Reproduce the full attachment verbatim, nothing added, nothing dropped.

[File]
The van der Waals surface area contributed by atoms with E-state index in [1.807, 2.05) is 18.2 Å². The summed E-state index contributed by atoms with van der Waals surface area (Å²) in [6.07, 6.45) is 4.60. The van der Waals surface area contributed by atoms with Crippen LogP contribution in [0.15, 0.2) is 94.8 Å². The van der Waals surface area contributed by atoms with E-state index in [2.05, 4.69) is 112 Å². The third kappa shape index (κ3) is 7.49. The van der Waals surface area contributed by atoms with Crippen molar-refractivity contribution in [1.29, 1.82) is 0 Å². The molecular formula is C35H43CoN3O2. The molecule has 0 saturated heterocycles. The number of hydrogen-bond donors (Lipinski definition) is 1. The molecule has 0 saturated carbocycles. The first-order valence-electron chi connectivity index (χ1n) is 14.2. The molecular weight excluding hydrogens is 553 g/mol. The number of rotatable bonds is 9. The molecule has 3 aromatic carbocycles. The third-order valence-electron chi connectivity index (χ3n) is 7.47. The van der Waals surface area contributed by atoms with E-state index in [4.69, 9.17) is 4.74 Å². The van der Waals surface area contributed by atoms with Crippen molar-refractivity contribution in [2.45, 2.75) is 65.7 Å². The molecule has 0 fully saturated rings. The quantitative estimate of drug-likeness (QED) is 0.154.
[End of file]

The van der Waals surface area contributed by atoms with E-state index in [1.807, 2.05) is 18.2 Å². The summed E-state index contributed by atoms with van der Waals surface area (Å²) in [6.07, 6.45) is 4.60. The van der Waals surface area contributed by atoms with Crippen LogP contribution in [0.15, 0.2) is 94.8 Å². The van der Waals surface area contributed by atoms with E-state index in [2.05, 4.69) is 112 Å². The third kappa shape index (κ3) is 7.49. The van der Waals surface area contributed by atoms with Crippen molar-refractivity contribution in [1.29, 1.82) is 0 Å². The molecular formula is C35H43CoN3O2. The molecule has 0 saturated heterocycles. The number of hydrogen-bond donors (Lipinski definition) is 1. The molecule has 0 saturated carbocycles. The first-order valence-electron chi connectivity index (χ1n) is 14.2. The molecular weight excluding hydrogens is 553 g/mol. The number of rotatable bonds is 9. The molecule has 3 aromatic carbocycles. The third-order valence-electron chi connectivity index (χ3n) is 7.47. The van der Waals surface area contributed by atoms with E-state index in [4.69, 9.17) is 4.74 Å². The van der Waals surface area contributed by atoms with Crippen molar-refractivity contribution in [2.45, 2.75) is 65.7 Å². The molecule has 0 fully saturated rings. The quantitative estimate of drug-likeness (QED) is 0.154.